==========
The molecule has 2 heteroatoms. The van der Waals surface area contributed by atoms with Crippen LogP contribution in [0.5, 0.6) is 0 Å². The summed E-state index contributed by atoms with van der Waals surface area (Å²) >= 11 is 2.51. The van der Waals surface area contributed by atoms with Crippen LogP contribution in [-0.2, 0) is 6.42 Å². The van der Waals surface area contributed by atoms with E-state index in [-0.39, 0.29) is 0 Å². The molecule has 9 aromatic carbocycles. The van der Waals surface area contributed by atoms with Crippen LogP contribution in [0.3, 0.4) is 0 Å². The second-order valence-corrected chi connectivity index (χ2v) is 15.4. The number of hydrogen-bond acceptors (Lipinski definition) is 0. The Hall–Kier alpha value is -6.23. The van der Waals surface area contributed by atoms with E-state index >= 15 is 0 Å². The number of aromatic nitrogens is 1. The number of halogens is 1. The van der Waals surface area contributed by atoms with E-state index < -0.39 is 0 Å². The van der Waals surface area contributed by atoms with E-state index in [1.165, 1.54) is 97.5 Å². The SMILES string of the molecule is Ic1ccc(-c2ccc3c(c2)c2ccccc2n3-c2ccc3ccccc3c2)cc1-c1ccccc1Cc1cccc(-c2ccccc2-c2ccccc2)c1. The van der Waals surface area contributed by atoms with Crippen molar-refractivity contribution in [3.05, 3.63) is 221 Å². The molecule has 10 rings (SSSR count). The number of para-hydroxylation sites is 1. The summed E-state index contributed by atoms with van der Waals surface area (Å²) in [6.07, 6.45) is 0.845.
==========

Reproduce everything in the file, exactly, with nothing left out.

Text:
The molecule has 2 heteroatoms. The van der Waals surface area contributed by atoms with Crippen LogP contribution in [0.5, 0.6) is 0 Å². The summed E-state index contributed by atoms with van der Waals surface area (Å²) >= 11 is 2.51. The van der Waals surface area contributed by atoms with Crippen LogP contribution in [-0.2, 0) is 6.42 Å². The van der Waals surface area contributed by atoms with E-state index in [-0.39, 0.29) is 0 Å². The molecule has 9 aromatic carbocycles. The van der Waals surface area contributed by atoms with Crippen LogP contribution in [0.3, 0.4) is 0 Å². The second-order valence-corrected chi connectivity index (χ2v) is 15.4. The number of hydrogen-bond acceptors (Lipinski definition) is 0. The Hall–Kier alpha value is -6.23. The van der Waals surface area contributed by atoms with E-state index >= 15 is 0 Å². The number of aromatic nitrogens is 1. The number of halogens is 1. The van der Waals surface area contributed by atoms with E-state index < -0.39 is 0 Å². The van der Waals surface area contributed by atoms with E-state index in [1.165, 1.54) is 97.5 Å². The SMILES string of the molecule is Ic1ccc(-c2ccc3c(c2)c2ccccc2n3-c2ccc3ccccc3c2)cc1-c1ccccc1Cc1cccc(-c2ccccc2-c2ccccc2)c1. The van der Waals surface area contributed by atoms with Crippen molar-refractivity contribution in [3.05, 3.63) is 221 Å². The molecule has 10 rings (SSSR count). The number of para-hydroxylation sites is 1. The summed E-state index contributed by atoms with van der Waals surface area (Å²) in [6.07, 6.45) is 0.845.